If a postal worker is responsible for a mail truck...

If a postal worker is responsible for a mail truck and its contents during his lunch break, he should be paid for that time, a labor expert said. Credit: Getty Images/Captainflash

DEAR CARRIE: I work for the U.S. Postal Service as a letter carrier. We receive 35 minutes of unpaid lunch time.  During this time of nonpayment, we are still responsible for the security of the mail in the postal vehicle, even if that means staying with the truck. If I am responsible for the mail, shouldn't I be paid for that time?  -- Feeling Robbed

DEAR FEELING:  Yes, you should, said Irv Miljoner, the former head of the Long Island office of the U.S. Department of Labor.

“If they are not free to go and do what they want, if they are engaged to wait and stay with their equipment or mail, then that’s hours worked,” said Miljoner.

And if your lunchtime work pushes you over 40 hours in a workweek,  you would be eligible for overtime for those extra hours, he said. Under federal law overtime is one and one-half times a worker’s average hourly rate.

Here is some additional information from the Labor Department’s Fact Sheet 22, which defines hours worked.

“The workweek ordinarily includes all time during which an employee is necessarily required to be on the employer's premises, on duty or at a prescribed workplace."

It looks as if you are going to have to talk to your employer about giving you a true lunch break or paying you for that time. If you are a union member, you should also check with your representative.

DEAR CARRIE: I work for an elevator company on Long Island.  The company is requiring us to go for mandatory safety training that will take place on a Saturday from 8:30 a.m. to 3 p.m. Is my employer required to pay us for that time? The company hasn’t said definitively whether it will.  -- On Whose Dime?

DEAR ON: The company should consider the attendance worktime, Miljoner said.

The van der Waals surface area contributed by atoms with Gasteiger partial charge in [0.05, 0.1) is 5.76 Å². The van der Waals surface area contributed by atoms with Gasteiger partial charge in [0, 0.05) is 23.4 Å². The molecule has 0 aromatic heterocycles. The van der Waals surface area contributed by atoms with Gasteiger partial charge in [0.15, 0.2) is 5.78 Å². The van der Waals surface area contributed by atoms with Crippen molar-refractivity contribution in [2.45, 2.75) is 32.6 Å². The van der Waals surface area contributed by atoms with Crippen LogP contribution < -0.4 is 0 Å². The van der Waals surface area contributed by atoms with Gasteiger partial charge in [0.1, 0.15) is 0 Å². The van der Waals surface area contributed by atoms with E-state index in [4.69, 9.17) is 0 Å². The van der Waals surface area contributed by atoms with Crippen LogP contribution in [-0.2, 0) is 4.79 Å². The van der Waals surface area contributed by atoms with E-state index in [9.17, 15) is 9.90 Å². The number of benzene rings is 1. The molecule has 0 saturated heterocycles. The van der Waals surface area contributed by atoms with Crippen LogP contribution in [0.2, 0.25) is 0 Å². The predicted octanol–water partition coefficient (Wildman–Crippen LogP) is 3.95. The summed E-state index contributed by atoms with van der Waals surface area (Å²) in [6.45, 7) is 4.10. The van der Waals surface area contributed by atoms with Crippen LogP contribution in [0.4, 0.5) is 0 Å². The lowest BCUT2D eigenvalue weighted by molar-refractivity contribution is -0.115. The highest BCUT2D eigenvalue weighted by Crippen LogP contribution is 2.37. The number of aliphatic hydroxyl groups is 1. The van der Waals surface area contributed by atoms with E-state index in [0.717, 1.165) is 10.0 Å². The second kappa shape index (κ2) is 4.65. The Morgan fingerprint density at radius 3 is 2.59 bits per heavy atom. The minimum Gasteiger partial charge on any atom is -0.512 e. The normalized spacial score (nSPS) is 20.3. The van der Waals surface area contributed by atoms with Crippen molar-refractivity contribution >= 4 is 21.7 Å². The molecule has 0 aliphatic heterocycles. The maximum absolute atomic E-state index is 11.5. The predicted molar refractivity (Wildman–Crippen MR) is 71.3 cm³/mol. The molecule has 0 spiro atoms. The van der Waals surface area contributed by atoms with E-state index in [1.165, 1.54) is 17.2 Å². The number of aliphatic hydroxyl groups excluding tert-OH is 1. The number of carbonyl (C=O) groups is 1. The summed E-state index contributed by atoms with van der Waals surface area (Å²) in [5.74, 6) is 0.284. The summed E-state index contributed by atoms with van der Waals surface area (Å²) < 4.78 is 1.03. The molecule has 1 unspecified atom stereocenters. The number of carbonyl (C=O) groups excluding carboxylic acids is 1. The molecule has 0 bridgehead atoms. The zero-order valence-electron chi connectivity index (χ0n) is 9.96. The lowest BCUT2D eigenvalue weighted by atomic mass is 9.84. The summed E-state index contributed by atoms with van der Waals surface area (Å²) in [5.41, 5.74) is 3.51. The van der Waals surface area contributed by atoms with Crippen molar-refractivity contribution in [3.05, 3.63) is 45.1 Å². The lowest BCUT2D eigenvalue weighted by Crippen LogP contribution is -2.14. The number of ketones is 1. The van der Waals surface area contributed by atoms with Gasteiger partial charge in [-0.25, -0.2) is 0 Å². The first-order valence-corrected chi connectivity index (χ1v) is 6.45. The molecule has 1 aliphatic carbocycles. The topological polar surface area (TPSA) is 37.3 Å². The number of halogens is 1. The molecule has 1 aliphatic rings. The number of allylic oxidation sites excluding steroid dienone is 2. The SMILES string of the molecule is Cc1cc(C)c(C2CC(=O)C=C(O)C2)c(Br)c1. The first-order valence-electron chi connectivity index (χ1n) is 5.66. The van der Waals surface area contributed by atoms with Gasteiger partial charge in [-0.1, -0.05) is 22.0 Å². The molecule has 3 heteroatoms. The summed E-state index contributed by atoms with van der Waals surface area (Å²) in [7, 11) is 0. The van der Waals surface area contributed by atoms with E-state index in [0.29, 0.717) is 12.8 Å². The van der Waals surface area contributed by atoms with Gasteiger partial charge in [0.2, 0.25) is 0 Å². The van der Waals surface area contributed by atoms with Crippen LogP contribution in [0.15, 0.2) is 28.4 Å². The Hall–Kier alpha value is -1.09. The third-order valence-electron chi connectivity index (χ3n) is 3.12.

“They are sending him to training, so they have to pay for it,” he said.  

What’s more, the company requires the training for the job, Miljoner said.

“If it is a requirement of the job, then it’s part of the definition of hours worked,” he said.  

The fact that you are an employee matters.

“If you already have the job with the company and they send you for the required training, then they have to pay you,” Miljoner said.

A common example, he said, is security guards who have to get gun training.

Of course, some exceptions exist. If employees are required to have “generic training” before getting the job, such as training in order to obtain a commercial driver’s license, then they would have to  pay for that training and do it on their own time before being hired, Miljoner said.  

“If they are required to have training before the job or as a condition of employment, the company doesn’t have to pay,” he said. On the other hand, “If they have been hired for the job and they get sent for such training by the company, then the company has to pay for that time.”

It’s worth mentioning the criteria in federal labor law used to determine whether an employee has to be paid for attending a training session. Four criteria must be met in order for an employer to justify not paying an employee for training: It is outside normal hours; it is voluntary; it is not job-related, and no work is being performed at the same time.

Your situation clearly doesn’t meet all four of those conditions. For more information call the U.S. Labor Department at 516-338-1890.

Go to bit.ly/WorkLI for more on how federal labor law defines "hours worked." 

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